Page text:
Unhappiness and negativity triggers unhappiness and negativity in everyone around you. "Recognize the futility of negativity - anything that is done with negative energy will become contaminated by it. In time, it will give rise to more pain and more unhappiness. Are you polluting the world? You are the only one responsible for your inner space. Nobody else is responsible for your level of consciousness. As within, so without. Realize you have a choice. You are not just a bundle of conditioned reflexes.
See if you can catch yourself complaining - about anything. Even the weather. There is an unconscious negativity behind complaining. When you complain, you make yourself into a victim. When you speak out, you step into your power. Take action, leave the situation or accept it. All else is madness." - Eckhart Tolle
When you call a yoga teacher for advice, they are going to tell you to get to a yoga class and to practice often.
For some reason, I think folks who call me are surprised when I tell them this… I think that many think I’m some sort of wizard and I have a magic pill or prescription that will work instantly. There are so many things yoga teachers want to share with their students and try to help their students understand. The most important, the biggest one, the end-all-be-all is this… practice, practice, practice.
Yes, we know you are trying to perfect your bow posture and learn how to touch your toes. We want to help you ease your sciatic pain, back pain, knee pain, head pain and every other pain you have. We know you want to lose weight and feel better and get in shape and feel good about yourself. We know and we want to help you, but the simple truth is – only you can help you. We can guide you and advise you, but it’s up to you to get on your mat and into the yoga room because this is how you will learn from personal experience. Words don't teach so we can tell you these things until we are blue in the face. The only way for you to understand and know them for yourself is to get on your mat and practice yoga as often as you can.
A few things your yoga teacher wants you to know:
What is yoga? I've heard the answer as "to yoke" which always makes me giggle because no one has any idea what that really means. I've also heard "the union of the body and mind." That is more tangible and understandable, but it still does not resonate or have much of an impact - no goosebumps from that very literal, linear definition. For years now when I've been asked I emphatically state, "all life is yoga!" To this I usually get a quizzical look and the questioner just kind of walks away, making a mental note never to ask me about yoga again! I also try explaining yoga as a method of breaking contact with pain, but even that doesn't make sense to those living in a fog (the ones who it would most benefit).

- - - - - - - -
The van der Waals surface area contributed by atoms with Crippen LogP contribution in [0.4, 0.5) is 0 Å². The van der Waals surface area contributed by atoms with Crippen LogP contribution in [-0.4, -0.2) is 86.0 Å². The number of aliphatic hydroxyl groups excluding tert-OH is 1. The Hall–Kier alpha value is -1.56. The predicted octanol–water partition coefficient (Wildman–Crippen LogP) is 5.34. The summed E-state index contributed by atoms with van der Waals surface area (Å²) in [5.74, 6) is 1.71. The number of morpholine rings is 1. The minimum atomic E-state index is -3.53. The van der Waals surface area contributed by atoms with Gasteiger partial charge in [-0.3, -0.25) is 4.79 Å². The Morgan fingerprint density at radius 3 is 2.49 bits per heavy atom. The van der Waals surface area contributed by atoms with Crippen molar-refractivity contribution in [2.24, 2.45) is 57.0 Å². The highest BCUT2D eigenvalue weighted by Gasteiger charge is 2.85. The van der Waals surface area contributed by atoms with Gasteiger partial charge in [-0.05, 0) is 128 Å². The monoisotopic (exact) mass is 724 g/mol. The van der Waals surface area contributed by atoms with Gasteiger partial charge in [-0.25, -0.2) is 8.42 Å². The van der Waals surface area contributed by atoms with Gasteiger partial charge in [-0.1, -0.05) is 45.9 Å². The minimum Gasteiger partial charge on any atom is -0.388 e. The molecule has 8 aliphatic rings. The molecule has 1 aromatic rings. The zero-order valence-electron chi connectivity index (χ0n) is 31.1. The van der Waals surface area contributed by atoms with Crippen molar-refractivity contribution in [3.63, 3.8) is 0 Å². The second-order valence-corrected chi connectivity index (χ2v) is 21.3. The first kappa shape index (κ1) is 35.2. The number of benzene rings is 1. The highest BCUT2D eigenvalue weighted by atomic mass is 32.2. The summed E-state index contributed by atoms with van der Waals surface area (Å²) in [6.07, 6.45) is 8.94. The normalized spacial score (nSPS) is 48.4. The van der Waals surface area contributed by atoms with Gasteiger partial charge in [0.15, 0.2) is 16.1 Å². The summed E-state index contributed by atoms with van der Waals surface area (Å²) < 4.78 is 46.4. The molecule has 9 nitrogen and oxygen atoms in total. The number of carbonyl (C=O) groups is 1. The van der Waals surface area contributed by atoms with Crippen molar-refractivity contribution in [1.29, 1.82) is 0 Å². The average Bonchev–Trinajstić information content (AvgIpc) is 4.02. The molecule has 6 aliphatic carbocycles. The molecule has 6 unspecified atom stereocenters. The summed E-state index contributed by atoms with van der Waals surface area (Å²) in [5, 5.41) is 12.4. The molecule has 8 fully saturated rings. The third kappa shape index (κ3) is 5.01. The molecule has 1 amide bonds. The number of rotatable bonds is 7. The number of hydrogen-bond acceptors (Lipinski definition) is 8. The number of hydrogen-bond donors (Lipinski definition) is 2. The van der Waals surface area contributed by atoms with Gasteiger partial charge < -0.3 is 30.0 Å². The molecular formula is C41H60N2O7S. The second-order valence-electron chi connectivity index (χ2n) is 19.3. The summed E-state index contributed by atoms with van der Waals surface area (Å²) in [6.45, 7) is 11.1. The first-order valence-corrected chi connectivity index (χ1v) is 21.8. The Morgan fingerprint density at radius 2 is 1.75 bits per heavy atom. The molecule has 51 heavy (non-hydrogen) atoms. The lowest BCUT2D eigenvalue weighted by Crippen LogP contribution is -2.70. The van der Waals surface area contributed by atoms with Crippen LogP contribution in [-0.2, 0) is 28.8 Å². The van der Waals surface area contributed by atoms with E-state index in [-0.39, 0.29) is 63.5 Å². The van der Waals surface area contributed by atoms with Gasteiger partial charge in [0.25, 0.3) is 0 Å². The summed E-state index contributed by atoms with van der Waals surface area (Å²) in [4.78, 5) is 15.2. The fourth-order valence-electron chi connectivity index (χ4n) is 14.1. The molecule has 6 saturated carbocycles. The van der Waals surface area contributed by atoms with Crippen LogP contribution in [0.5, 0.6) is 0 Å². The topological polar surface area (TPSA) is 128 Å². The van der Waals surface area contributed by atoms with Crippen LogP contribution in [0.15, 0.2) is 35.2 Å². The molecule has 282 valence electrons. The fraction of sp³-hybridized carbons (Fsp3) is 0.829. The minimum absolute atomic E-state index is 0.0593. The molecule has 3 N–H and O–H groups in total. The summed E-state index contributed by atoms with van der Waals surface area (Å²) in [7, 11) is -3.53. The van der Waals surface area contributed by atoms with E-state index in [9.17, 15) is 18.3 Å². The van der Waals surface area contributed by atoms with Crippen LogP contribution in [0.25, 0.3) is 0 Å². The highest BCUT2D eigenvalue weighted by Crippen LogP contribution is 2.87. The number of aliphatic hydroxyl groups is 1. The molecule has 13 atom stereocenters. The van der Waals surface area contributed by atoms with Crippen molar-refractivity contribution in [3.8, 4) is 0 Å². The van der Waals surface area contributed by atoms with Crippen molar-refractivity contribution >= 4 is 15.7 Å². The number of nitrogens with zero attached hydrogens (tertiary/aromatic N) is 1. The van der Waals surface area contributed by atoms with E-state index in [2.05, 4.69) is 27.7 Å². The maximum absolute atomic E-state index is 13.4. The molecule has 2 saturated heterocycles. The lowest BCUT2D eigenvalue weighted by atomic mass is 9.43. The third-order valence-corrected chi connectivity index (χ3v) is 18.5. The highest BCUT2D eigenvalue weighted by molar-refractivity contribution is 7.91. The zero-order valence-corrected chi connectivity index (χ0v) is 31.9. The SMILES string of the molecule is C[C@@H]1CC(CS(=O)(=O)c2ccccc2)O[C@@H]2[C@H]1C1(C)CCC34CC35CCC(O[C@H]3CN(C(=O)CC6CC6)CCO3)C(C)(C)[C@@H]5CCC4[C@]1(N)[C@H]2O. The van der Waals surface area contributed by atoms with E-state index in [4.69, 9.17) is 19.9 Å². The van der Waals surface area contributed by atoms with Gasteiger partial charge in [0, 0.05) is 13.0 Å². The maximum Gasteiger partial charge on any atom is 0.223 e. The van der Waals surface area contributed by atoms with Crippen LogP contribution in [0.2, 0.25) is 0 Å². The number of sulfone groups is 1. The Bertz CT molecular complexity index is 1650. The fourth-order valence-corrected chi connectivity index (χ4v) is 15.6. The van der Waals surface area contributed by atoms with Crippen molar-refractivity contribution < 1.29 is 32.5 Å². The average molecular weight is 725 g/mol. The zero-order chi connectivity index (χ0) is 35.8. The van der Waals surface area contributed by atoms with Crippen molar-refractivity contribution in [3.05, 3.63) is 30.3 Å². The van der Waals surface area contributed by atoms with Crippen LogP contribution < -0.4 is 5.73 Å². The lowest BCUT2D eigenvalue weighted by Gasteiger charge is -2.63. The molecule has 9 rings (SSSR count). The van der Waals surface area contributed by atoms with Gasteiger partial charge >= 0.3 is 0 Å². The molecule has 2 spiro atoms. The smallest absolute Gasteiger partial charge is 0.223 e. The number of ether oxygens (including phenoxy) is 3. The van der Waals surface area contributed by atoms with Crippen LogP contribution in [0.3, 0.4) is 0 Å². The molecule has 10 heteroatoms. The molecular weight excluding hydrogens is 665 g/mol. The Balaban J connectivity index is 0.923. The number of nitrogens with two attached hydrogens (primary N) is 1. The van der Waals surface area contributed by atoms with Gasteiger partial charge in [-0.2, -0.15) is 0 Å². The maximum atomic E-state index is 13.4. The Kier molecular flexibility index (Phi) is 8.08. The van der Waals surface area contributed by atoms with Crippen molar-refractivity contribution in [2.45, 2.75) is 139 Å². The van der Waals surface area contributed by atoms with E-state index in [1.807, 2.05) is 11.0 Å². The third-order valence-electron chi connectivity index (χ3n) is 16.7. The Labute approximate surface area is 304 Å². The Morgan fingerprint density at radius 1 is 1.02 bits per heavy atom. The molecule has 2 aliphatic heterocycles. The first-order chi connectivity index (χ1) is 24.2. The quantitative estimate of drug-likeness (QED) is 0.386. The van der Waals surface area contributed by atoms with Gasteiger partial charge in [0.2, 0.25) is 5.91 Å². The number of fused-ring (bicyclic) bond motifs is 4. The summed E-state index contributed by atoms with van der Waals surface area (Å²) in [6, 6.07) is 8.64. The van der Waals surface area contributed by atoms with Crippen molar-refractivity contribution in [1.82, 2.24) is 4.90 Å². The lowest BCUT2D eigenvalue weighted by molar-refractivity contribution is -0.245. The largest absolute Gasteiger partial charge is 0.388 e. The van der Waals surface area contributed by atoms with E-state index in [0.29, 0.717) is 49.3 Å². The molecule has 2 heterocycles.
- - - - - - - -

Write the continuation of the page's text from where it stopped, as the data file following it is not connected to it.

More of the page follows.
The words we use just don't quite measure up to the magnitude of the power behind yoga and what yoga is at its essence, so I believe what helps is to clarify further, first understating what yoga asana practice is also known as hatha yoga and then from there expanding into the big picture of Yoga, which encompasses the traditional 8 limbs (including yoga asana practice) clarifying and expanding into the richness, importance, depth and truth of what Yoga is at it's very core.
First at it's most basic definition, yoga asana practice (no matter if it's power yoga or gentle yoga) is a one-pointed focused meditation technique which creates a gap in the incessant stream of thinking. This allows access to intuition and creativity as well as the ability to form new neuro-pathways and, in essence, the ability to direct your thoughts and thusly change your mind as you wish. It also brings tremendous health and wellness to the physical body, relieving many symptoms of illness and disease. Yoga asana practice is the third of 8 limbs in the tradition of Yoga.
So what then is the tradition of YOGA? Rather than break it down in a linear way, which won't have the impact we're looking for here, let's expand further with Yogi Amrit Desai's rich and valuable explanation:
"YOGA is to realize the truth of who you really are.
"Everything you say after I AM is not you. You made it up! Everyone says something different - we've all identified with something that the ego-mind perceives. Ego-mind is built on the search for good and the fear of evil, but in reality neither exist because good and evil indicates a split and there is no split, no opposite of reality.